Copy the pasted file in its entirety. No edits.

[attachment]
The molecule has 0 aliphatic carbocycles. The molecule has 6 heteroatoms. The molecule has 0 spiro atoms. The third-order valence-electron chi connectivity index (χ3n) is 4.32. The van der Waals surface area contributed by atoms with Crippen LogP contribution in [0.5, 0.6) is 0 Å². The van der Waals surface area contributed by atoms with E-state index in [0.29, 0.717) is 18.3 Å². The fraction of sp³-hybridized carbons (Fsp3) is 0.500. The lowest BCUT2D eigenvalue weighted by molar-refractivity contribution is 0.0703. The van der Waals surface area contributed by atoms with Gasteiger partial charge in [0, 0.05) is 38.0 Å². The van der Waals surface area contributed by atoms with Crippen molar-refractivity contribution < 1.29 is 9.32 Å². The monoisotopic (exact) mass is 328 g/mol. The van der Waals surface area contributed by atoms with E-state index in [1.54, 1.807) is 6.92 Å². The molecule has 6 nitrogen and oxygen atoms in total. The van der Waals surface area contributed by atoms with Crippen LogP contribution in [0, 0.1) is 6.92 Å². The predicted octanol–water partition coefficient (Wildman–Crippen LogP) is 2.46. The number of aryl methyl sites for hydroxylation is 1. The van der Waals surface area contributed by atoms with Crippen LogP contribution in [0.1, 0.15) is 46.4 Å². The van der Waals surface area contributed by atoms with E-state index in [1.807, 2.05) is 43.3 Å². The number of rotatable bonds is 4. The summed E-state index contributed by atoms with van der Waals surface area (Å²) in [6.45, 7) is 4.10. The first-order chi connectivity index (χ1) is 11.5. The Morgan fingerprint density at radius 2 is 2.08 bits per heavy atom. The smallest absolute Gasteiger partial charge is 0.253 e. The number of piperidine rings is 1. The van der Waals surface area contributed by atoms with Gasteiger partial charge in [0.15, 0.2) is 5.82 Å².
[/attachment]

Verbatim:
The molecule has 0 aliphatic carbocycles. The molecule has 6 heteroatoms. The molecule has 0 spiro atoms. The third-order valence-electron chi connectivity index (χ3n) is 4.32. The van der Waals surface area contributed by atoms with Crippen LogP contribution in [0.5, 0.6) is 0 Å². The van der Waals surface area contributed by atoms with E-state index in [0.29, 0.717) is 18.3 Å². The fraction of sp³-hybridized carbons (Fsp3) is 0.500. The lowest BCUT2D eigenvalue weighted by molar-refractivity contribution is 0.0703. The van der Waals surface area contributed by atoms with Gasteiger partial charge in [0, 0.05) is 38.0 Å². The van der Waals surface area contributed by atoms with Crippen molar-refractivity contribution < 1.29 is 9.32 Å². The monoisotopic (exact) mass is 328 g/mol. The van der Waals surface area contributed by atoms with E-state index in [1.54, 1.807) is 6.92 Å². The molecule has 6 nitrogen and oxygen atoms in total. The van der Waals surface area contributed by atoms with Crippen LogP contribution in [0, 0.1) is 6.92 Å². The predicted octanol–water partition coefficient (Wildman–Crippen LogP) is 2.46. The number of aryl methyl sites for hydroxylation is 1. The van der Waals surface area contributed by atoms with Crippen LogP contribution in [0.1, 0.15) is 46.4 Å². The van der Waals surface area contributed by atoms with E-state index in [1.807, 2.05) is 43.3 Å². The number of rotatable bonds is 4. The summed E-state index contributed by atoms with van der Waals surface area (Å²) in [6.45, 7) is 4.10. The first-order chi connectivity index (χ1) is 11.5. The Morgan fingerprint density at radius 2 is 2.08 bits per heavy atom. The smallest absolute Gasteiger partial charge is 0.253 e. The number of piperidine rings is 1. The van der Waals surface area contributed by atoms with Gasteiger partial charge in [0.15, 0.2) is 5.82 Å².